All the Info You Need on Your V5C Log Book

Not legally required, but important nonetheless.

Your V5C log book is an important part of owning a car. It’s a document that contains valuable information about your vehicle and any changes it may have gone through over the years.

Let’s take you through all you need to know about your V5C log book.

What is a V5C log book exactly?

Your car’s V5C is known by various names, such as its registration document, vehicle log book, or registration certificate.

Previously V5C log books featured a blue cover, but this changed to red between 2012 and 2019, and has changed again since. Newer log books issued from 2019 onwards are still red but now have a multicoloured section at the bottom of the front page. This directs you to the information and forms that apply to you.

While the older books are still valid, the DVLA recommends replacing older V5C books with the newer multicoloured version, free of charge. 

Your V5C registration document includes important information about your vehicle, namely:

  • The name and details of the car’s present registered keeper
  • Information on its previous registered keeper
  • The date of the car’s first registration
  • Details of the vehicle model, tax class, engine size, and colour, as well as its VIN/chassis/frame number
  • The reference number to pay your Vehicle Excise Duty (VED), also known as road tax
  • Forms to alert the DVLA to changes in the registered keeper or to the car itself. This applies to major modifications, classic car restorations, or if it’s sold, permanently exported, or scrapped

It’s important to note the difference between a car’s registered keeper and its owner. While in most cases they are the same person, there are exceptions to this rule.

For example, if you drive a company vehicle for work, the vehicle’s owner may be your employer and you its registered keeper. Or a car may be owned by one family member and driven by another, who could then be its registered keeper.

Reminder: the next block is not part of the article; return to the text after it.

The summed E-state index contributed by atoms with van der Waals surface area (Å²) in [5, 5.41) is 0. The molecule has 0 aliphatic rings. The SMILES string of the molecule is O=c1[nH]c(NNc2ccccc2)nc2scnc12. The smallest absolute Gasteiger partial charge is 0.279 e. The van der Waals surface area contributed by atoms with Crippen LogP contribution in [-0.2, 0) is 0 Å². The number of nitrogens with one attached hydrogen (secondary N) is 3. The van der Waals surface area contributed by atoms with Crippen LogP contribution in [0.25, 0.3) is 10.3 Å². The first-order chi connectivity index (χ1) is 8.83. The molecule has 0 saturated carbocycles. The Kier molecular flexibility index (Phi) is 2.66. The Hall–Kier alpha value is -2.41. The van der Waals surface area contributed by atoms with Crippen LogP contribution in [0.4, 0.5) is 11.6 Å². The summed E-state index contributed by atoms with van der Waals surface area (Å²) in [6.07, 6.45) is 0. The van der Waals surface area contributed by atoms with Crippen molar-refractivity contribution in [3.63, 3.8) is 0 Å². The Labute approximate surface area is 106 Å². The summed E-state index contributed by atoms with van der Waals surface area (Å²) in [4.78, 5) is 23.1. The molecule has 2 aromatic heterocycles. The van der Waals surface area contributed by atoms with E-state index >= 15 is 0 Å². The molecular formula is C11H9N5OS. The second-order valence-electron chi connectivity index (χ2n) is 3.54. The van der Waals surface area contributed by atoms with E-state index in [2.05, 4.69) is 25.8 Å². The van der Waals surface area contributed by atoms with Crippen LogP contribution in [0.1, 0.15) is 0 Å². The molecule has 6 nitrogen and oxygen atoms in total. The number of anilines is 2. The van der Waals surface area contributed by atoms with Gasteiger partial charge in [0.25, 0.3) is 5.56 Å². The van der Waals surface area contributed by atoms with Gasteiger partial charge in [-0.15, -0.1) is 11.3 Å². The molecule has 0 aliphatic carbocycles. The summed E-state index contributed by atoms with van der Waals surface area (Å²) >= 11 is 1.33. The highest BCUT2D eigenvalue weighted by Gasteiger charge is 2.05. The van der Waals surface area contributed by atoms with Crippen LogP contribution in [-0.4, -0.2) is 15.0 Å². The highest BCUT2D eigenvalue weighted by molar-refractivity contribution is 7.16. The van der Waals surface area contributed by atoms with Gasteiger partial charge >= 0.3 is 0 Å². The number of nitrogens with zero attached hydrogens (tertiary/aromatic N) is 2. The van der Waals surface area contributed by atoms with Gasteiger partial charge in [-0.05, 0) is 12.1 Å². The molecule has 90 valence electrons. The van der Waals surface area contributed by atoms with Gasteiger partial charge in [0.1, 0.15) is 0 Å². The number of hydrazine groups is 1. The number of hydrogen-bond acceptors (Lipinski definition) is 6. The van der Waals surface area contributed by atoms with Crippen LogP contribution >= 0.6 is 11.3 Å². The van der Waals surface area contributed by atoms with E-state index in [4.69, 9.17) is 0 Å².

It’s the car’s registered keeper who is obliged to register and tax the car.

Why should I have a V5C?

A V5C is not a legally required document, but it’s certainly worth having, especially if you’re selling your car. 

Even if you are in the process of buying a car, a V5C can give you valuable information that’s useful to know.

If you’re selling

It’s always advisable to have a V5C when selling your vehicle. It legitimises your ownership of the car and can even affect the sale price. If you have misplaced your V5C, it’s a good idea to get a replacement before you sell it. 

Having a V5C allows you to complete section V5C/2: “Selling or transferring my vehicle to a new keeper (not a trader)” on the physical document. This green slip tears off and provides the new owner with proof of transfer of ownership. Once you’ve done this you can destroy the rest of the log book.

You will also need to inform the DVLA of this transfer. There are two ways to do this.

  1. After filling in the “new keeper” section of your V5C log book, you can then post it to the DVLA at the following address: DVLA, Swansea, SA99 1BA. We recommend you use tracked post so that you can be sure it doesn’t get lost en route.

If you don’t have a V5C log book, or you’ve misplaced it, you can write to the DVLA with the following information:

  • Your name and address
  • The vehicle registration number
  • The vehicles make and model
  • The date of sale
  • The name and address of the new keeper
  1. If you choose to notify the DVLA of the sale electronically, all you have to do is complete a simple online form. You’ll need your 11-digit document reference number from your V5C log book, as well as the full name and address of the new keeper.

Once done, you’ll get instant confirmation via email. You’ll also automatically receive a refund for any full remaining months of vehicle tax. 

If you’re buying

As a buyer, having a V5C can give you peace of mind regarding the legitimacy of the sale. 

While the registered keeper and the owner may not be the same person, in the vast majority of private sales they tend to be. So it’s good practice to ensure the name and address of the owner is correctly listed on the V5C, as well as the VIN number, make, colour, engine size, and so on. 

If there are any discrepancies, you may want to hold off on the sale just in case. The DVLA always recommends checking a used vehicle to make sure it is not stolen or unsafe. 

Make sure you are given the green “new keeper’s details” slip and that you tax the car as soon as you take ownership. You can do this via debit or credit card as well as by direct debit.